The Con Anti-Harassment Project is a grass-roots campaign designed to help make conventions safer for everyone. Our aims are to encourage fandom, geek community and other non-business conventions to establish, articulate and act upon anti-harassment policies, especially sexual harassment policies, and to encourage mutual respect among con-goers, guests and staff.
The problems are real (I know cons that have had to deal with some of them.) What I’ve read here persuades me a basic policy statement can be a useful tool that benefits both con members and conrunners, provided there’s an intent to act on it.. Here’s a generic example of such a policy:
“All attendees at [name of con] are expected to treat other attendees, guests, staff, and the general public with respect. Physical and verbal harassment and sexual assault will not be tolerated.”
Simple enough. Policies are already being created to help manage such issues as weapons, smoking, and disabled access, so the concept announcing convention polities is long-established and familiar. Fans also know that the meaningfulness of a policy depends on whether there will be a response when it is violated. The CAHP website recommends:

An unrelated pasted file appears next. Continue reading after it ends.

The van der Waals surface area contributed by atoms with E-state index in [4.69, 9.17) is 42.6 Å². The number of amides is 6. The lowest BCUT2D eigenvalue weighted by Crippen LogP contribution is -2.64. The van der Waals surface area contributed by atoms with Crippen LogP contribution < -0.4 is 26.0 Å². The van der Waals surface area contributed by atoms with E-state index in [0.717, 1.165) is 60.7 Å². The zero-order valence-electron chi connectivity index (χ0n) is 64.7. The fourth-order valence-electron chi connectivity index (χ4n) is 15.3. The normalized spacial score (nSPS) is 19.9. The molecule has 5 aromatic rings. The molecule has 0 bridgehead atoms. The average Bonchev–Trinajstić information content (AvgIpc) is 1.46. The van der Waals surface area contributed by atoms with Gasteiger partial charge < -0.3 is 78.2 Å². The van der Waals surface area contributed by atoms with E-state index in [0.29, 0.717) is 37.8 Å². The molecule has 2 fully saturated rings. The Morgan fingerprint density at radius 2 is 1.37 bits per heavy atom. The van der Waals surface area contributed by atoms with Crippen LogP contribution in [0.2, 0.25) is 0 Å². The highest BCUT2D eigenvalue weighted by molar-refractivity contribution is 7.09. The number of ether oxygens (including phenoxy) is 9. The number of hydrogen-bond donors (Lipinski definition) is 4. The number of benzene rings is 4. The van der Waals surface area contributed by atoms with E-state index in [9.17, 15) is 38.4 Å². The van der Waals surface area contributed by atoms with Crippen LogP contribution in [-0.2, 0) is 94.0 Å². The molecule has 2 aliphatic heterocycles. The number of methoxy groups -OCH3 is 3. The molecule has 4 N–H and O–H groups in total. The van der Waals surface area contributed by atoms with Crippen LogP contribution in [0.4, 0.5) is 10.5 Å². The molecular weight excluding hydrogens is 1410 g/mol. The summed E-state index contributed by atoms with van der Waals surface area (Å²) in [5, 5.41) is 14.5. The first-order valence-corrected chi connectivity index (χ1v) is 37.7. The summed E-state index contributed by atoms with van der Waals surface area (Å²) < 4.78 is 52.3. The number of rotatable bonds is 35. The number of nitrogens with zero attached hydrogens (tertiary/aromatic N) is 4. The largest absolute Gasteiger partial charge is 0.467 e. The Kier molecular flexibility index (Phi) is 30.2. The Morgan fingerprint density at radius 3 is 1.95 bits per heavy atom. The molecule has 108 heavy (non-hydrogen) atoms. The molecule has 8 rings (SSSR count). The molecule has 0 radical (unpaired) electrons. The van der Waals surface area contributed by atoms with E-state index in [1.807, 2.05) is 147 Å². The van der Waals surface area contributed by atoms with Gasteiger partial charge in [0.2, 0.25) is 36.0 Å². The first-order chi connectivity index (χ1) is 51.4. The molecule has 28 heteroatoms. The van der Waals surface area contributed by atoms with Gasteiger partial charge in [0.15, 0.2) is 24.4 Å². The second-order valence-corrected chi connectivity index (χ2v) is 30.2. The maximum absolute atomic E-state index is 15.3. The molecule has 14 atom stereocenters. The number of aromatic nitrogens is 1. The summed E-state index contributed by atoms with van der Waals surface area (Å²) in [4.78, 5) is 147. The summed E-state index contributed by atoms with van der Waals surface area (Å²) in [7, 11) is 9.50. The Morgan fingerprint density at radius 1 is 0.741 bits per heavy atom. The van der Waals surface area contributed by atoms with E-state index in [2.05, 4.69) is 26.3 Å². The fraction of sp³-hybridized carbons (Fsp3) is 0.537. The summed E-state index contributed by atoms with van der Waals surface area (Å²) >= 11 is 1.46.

Be clear about the consequences for transgressors. This, again, can vary according to the con and the severity of the individual situation. SakuraCon has a Three Strikes and you’re out rule for minor transgressions, but will strip membership at its discretion. WisCon has a zero tolerance anti-harassment policy. Readercon reserves the right to strip membership at its discretion.
CAHP doesn’t overrate the deterrent value of a verbal policy, it stresses that effective action needs to be taken when the crisis arises. What action?
FAQ number 12 (“What can I do if I see someone being harassed?”) advises:
If you feel safe doing so, step in — or, if you think it’s bigger than you can handle, grab a few friends or call con security or local law enforcement.
A common sense answer, it seems to me.
The FAQ’s answer makes a few other points, and speaks about “bystander training,” my first encounter with the term. The phrase’s meaning and some of its nuances are apparent in this quote from an academic paper linked from the CAHP site:
The sexual violence prevention program we evaluated uses a community of responsibility model to teach women and men how to intervene safely and effectively in cases of sexual violence before, during, and after incidents with strangers, acquaintances, or friends. The program varies from other prevention programs in that it does not address men as potential perpetrators or women as potential victims. Rather it approaches both women and men as potential bystanders or witnesses to behaviors related to sexual violence.
I felt that the inclusive strategy under discussion in the quote also informs the whole CAHP website. I’m sure that has a lot to do with why I’ve responded positively to the initiative.